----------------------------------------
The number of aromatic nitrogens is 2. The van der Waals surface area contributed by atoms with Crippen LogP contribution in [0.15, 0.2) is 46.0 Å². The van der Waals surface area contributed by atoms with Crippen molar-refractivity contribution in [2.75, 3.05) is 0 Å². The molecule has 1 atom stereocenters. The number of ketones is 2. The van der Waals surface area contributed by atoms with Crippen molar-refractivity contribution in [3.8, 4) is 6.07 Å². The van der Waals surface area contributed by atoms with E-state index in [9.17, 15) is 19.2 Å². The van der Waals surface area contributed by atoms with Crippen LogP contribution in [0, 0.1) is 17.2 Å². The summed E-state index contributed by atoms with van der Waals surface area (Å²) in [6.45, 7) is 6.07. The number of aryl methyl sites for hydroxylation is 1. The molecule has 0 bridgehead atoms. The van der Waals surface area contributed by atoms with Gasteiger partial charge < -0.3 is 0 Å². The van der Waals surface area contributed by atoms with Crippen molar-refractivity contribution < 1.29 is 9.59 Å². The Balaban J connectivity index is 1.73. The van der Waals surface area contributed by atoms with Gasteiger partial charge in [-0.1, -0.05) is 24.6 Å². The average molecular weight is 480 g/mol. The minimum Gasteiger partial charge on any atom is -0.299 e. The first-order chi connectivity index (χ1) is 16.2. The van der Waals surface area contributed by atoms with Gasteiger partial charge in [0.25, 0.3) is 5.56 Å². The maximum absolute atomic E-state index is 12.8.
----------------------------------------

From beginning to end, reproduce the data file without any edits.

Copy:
The number of aromatic nitrogens is 2. The van der Waals surface area contributed by atoms with Crippen LogP contribution in [0.15, 0.2) is 46.0 Å². The van der Waals surface area contributed by atoms with Crippen molar-refractivity contribution in [2.75, 3.05) is 0 Å². The molecule has 1 atom stereocenters. The number of ketones is 2. The van der Waals surface area contributed by atoms with Crippen molar-refractivity contribution in [3.8, 4) is 6.07 Å². The van der Waals surface area contributed by atoms with E-state index in [9.17, 15) is 19.2 Å². The van der Waals surface area contributed by atoms with Crippen LogP contribution in [0, 0.1) is 17.2 Å². The summed E-state index contributed by atoms with van der Waals surface area (Å²) in [6.45, 7) is 6.07. The number of aryl methyl sites for hydroxylation is 1. The molecule has 0 bridgehead atoms. The van der Waals surface area contributed by atoms with Gasteiger partial charge < -0.3 is 0 Å². The van der Waals surface area contributed by atoms with Crippen molar-refractivity contribution < 1.29 is 9.59 Å². The Balaban J connectivity index is 1.73. The van der Waals surface area contributed by atoms with Gasteiger partial charge in [-0.1, -0.05) is 24.6 Å². The average molecular weight is 480 g/mol. The minimum Gasteiger partial charge on any atom is -0.299 e. The first-order chi connectivity index (χ1) is 16.2. The van der Waals surface area contributed by atoms with Gasteiger partial charge in [0.25, 0.3) is 5.56 Å². The maximum absolute atomic E-state index is 12.8.